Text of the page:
This morning I was reading through the news when I came across a story about to be heard by the Supreme Court of Canada. According to the case, a woman in Nova Scotia had solicited the services of a hit man to kill her husband. (The hit man was in fact a police officer.) The Nova Scotia court had accepted her plea of self-defense due to years of spousal abuse. And now based on the Crown’s appeal, the Supreme Court was going to hear the case.
My first impulse was to conclude “That’s outrageous! Now you can get a contract killer for your husband and call it self-defense? Are those judges in Nova Scotia complete idiots?
Then I began to reflect on that reaction.
The first thing I observed was how anxious I was to make a judgment. I had read the first part of a news article. And already I was ready to judge a panel of judges who had professional training in the law, who had sat on the bench for who knows how long, and who had carefully considered the facts of the case over several days or weeks before carefully rendering their opinion. My ready aptitude for forming an extraordinarily ill-informed opinion was something of a surprise. We really are springloaded for judgment.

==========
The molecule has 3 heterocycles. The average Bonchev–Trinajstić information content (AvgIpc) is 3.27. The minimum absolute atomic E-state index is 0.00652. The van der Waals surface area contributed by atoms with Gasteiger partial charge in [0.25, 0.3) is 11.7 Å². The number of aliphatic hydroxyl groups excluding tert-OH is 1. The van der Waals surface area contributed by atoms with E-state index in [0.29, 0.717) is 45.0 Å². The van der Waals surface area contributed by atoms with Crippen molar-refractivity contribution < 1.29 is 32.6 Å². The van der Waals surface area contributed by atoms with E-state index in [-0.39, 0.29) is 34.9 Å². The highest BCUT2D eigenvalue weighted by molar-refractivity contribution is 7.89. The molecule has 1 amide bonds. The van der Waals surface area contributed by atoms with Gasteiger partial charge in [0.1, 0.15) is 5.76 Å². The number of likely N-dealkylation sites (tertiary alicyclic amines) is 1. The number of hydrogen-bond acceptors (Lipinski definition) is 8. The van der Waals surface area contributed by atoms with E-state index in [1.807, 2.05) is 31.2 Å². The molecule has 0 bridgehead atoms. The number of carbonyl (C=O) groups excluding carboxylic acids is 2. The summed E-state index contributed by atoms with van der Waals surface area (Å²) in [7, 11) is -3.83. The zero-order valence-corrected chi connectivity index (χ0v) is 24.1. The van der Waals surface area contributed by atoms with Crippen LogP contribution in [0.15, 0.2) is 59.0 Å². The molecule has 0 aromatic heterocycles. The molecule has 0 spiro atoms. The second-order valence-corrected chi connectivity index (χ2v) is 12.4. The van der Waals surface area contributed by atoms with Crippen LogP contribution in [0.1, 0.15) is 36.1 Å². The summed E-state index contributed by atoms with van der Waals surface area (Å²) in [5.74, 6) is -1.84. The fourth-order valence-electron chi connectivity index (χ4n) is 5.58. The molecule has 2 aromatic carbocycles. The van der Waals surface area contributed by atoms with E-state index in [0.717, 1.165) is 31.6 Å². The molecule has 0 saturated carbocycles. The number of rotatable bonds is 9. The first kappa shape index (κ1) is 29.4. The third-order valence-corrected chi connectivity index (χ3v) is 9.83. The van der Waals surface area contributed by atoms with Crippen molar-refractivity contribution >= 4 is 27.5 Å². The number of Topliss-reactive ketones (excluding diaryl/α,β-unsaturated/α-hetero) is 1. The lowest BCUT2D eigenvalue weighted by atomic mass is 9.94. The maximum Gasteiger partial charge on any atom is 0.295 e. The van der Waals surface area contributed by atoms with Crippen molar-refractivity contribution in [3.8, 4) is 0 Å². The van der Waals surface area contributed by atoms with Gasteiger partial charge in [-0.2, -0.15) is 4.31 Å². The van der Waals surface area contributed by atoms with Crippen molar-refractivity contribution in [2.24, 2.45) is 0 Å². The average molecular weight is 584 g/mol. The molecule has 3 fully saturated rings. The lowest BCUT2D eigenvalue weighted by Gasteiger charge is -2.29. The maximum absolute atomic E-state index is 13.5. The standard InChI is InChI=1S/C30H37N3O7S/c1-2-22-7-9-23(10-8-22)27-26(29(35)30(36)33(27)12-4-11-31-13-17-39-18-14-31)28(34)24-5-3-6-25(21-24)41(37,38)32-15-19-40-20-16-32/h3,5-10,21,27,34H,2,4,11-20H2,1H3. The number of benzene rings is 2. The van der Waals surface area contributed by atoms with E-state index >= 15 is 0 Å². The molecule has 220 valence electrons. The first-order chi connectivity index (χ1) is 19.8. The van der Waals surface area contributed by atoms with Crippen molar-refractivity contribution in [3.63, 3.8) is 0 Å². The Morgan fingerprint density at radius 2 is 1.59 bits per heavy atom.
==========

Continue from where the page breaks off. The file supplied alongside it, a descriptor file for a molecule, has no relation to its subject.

This led me to read through the rest of the article and think about the case a bit more carefully. This only took about two more minutes, but in that time I read that the woman and her daughter had lived in fear for their lives from this chronic abuser for years, that they had, in the words of a judge, lived under a “reign of terror”, and that the police had repeatedly failed to help them. I began to appreciate the many mitigating factors in the case and was consequently forced to dispense with my “Those judges are complete idiots” judgment. Whether I agreed with the judges or not is not the point. The point, rather, is that a reasonable person could have heard the facts of the case and sided with the judges.
This led me to ask the question of why I was so quick to judge the judges. I came up with the following after a quick introspection:
First, over much of my life I have imbibed a “judges are of questionable competence because they are controlled by ___________ ideology”. (Fill in the blank with whatever you like.) To be sure, there is something to this trope. Sometimes judges make blushingly bad decisions. But it is indefensible to invoke this kind of prejudice immediately as a way to marginalize a decision that I find absurd after two minutes consideration.
Second, this aptitude for judging judges is rooted in my penchant for judging other people generally, for quickly categorizing them as idiotic or wicked, as soon as I find that they don’t agree with me (or vice versa).
And this is the depressing thing, because I’ve thought a lot about this problem and written a book on overcoming it. And even so, I still am springloaded toward the most facile judgments based on a bare modicum of evidence for the sole purpose of establishing how incompetent others are relative to my superior intellect.
Ugh, that’s a lot of self-introspection to have to digest before lunch.